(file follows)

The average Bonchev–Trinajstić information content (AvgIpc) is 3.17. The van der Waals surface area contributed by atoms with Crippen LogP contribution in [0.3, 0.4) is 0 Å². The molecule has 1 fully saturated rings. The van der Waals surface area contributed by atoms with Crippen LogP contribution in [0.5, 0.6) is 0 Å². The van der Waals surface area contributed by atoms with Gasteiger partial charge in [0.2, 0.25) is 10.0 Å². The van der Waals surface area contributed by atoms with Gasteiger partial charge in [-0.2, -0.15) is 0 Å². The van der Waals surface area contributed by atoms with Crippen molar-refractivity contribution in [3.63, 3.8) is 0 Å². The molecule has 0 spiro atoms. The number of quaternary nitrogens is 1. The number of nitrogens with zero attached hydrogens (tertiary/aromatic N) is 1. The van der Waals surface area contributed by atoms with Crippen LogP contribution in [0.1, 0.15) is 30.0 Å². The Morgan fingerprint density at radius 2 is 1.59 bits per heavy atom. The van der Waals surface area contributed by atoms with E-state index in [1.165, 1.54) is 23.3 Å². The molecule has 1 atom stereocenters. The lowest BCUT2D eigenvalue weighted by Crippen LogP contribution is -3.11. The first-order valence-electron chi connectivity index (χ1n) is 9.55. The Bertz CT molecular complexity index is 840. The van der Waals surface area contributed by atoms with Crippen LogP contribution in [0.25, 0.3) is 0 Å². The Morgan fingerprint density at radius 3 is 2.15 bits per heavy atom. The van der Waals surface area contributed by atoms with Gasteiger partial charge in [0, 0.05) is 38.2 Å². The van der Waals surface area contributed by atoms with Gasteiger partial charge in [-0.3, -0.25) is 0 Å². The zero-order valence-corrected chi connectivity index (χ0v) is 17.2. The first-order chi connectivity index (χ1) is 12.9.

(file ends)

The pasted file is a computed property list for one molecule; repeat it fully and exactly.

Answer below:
The average Bonchev–Trinajstić information content (AvgIpc) is 3.17. The van der Waals surface area contributed by atoms with Crippen LogP contribution in [0.3, 0.4) is 0 Å². The molecule has 1 fully saturated rings. The van der Waals surface area contributed by atoms with Crippen LogP contribution in [0.5, 0.6) is 0 Å². The van der Waals surface area contributed by atoms with Gasteiger partial charge in [0.2, 0.25) is 10.0 Å². The van der Waals surface area contributed by atoms with Gasteiger partial charge in [-0.2, -0.15) is 0 Å². The van der Waals surface area contributed by atoms with Crippen molar-refractivity contribution in [3.63, 3.8) is 0 Å². The molecule has 0 spiro atoms. The number of quaternary nitrogens is 1. The number of nitrogens with zero attached hydrogens (tertiary/aromatic N) is 1. The van der Waals surface area contributed by atoms with Crippen LogP contribution in [0.1, 0.15) is 30.0 Å². The Morgan fingerprint density at radius 2 is 1.59 bits per heavy atom. The van der Waals surface area contributed by atoms with E-state index in [1.165, 1.54) is 23.3 Å². The molecule has 1 atom stereocenters. The lowest BCUT2D eigenvalue weighted by Crippen LogP contribution is -3.11. The first-order valence-electron chi connectivity index (χ1n) is 9.55. The Bertz CT molecular complexity index is 840. The van der Waals surface area contributed by atoms with Crippen LogP contribution in [0.25, 0.3) is 0 Å². The Morgan fingerprint density at radius 3 is 2.15 bits per heavy atom. The van der Waals surface area contributed by atoms with Gasteiger partial charge in [0, 0.05) is 38.2 Å². The van der Waals surface area contributed by atoms with Gasteiger partial charge in [-0.3, -0.25) is 0 Å². The zero-order valence-corrected chi connectivity index (χ0v) is 17.2. The first-order chi connectivity index (χ1) is 12.9.